7. Dec 8, 2011 #6
    Re: Financial / Saving for retirement

    Optimistic growth figure in the current climate. Hiding it under the matress is probably a better bet. :tongue2:

    Still, one could always wait till the Euro cracks and buy Greece... a few nice little retirement islands.
  8. Dec 8, 2011 #7


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    Sure, over a five-year span, even probably a ten-year span, there's a significant risk of a big drop, or at least stagnation. But over 35 years...

    To reduce the effects of a downturn in the stock market, don't put everything in the stock market. When I started to contribute to my tax-deferred retirement plan over 25 years ago, I designated half of my contributions for a stock mutual fund, and half for a variable annuity. Both are run by TIAA-CREF which has a large share of the market for retirement plans in academia in the USA. The annuity part has a relatively small but steady return, and is in fact guaranteed not to decrease in value. When the stock market tanked during 2008-09, the annuity kept chugging along, and the total value of my account dropped only about 25%. It's since recovered to a bit above its previous high, helped by the contributions that I've continued to make even during the downturn.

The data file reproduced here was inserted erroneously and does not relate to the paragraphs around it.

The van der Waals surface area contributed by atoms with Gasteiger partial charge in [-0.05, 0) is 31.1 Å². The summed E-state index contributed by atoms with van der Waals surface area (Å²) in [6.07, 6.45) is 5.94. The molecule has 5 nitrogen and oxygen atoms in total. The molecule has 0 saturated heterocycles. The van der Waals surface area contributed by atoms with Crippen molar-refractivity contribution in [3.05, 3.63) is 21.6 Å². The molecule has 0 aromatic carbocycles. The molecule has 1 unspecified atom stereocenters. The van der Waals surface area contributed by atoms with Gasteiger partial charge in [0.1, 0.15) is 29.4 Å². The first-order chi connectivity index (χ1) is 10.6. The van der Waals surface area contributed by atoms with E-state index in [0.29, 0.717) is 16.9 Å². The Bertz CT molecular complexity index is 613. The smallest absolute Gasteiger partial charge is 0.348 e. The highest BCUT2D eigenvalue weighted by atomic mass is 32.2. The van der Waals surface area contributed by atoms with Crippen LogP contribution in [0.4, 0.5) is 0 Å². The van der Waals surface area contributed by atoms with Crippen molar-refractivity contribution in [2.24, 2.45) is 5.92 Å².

9. Dec 8, 2011 #8
    Re: Financial / Saving for retirement

    Put it in a house, it really is the safest you can do.

    To be honest, if I look at the overall picture, it's the Euro which has the short-term problem, but the dollar which has the long-term problem. I expect that if the Euro falls, the dollar will be next.
  10. Dec 8, 2011 #9


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    Not in today's financial market. The Fed is loaning banks money at almost 0%, so the banks don't have to pay you anything for your deposits. I thought I had things balanced out pretty well between savings, IRA, defined benefit pension, 401K... Then along came Greenspan and Bernanke, shoveling free money at Wall Street, and stuffing the money-market funds under the mattress started looking better and better (except for the possibility of a house-fire).
  11. Dec 8, 2011 #10